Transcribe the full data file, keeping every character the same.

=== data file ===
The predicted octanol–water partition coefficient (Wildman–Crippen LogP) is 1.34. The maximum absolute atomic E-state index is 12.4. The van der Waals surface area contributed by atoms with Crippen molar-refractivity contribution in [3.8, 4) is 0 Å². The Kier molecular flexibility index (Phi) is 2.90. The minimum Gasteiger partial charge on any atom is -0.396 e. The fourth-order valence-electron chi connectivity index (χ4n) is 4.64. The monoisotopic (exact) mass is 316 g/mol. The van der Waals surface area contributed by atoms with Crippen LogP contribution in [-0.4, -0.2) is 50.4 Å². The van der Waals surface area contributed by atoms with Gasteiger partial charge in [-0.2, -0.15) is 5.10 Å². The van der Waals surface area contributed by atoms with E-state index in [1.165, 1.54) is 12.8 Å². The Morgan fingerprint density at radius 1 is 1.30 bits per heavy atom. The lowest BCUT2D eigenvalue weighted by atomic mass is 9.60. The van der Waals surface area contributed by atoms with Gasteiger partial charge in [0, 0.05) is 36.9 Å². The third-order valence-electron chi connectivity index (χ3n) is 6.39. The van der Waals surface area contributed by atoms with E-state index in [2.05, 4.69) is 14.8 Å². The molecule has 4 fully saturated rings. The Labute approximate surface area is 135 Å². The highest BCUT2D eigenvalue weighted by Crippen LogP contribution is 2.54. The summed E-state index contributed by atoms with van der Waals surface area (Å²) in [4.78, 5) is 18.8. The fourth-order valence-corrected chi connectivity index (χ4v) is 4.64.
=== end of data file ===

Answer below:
The predicted octanol–water partition coefficient (Wildman–Crippen LogP) is 1.34. The maximum absolute atomic E-state index is 12.4. The van der Waals surface area contributed by atoms with Crippen molar-refractivity contribution in [3.8, 4) is 0 Å². The Kier molecular flexibility index (Phi) is 2.90. The minimum Gasteiger partial charge on any atom is -0.396 e. The fourth-order valence-electron chi connectivity index (χ4n) is 4.64. The monoisotopic (exact) mass is 316 g/mol. The van der Waals surface area contributed by atoms with Crippen LogP contribution in [-0.4, -0.2) is 50.4 Å². The van der Waals surface area contributed by atoms with Gasteiger partial charge in [-0.2, -0.15) is 5.10 Å². The van der Waals surface area contributed by atoms with E-state index in [1.165, 1.54) is 12.8 Å². The Morgan fingerprint density at radius 1 is 1.30 bits per heavy atom. The lowest BCUT2D eigenvalue weighted by atomic mass is 9.60. The van der Waals surface area contributed by atoms with Gasteiger partial charge in [0, 0.05) is 36.9 Å². The third-order valence-electron chi connectivity index (χ3n) is 6.39. The van der Waals surface area contributed by atoms with E-state index in [2.05, 4.69) is 14.8 Å². The molecule has 4 fully saturated rings. The Labute approximate surface area is 135 Å². The highest BCUT2D eigenvalue weighted by Crippen LogP contribution is 2.54. The summed E-state index contributed by atoms with van der Waals surface area (Å²) in [4.78, 5) is 18.8. The fourth-order valence-corrected chi connectivity index (χ4v) is 4.64.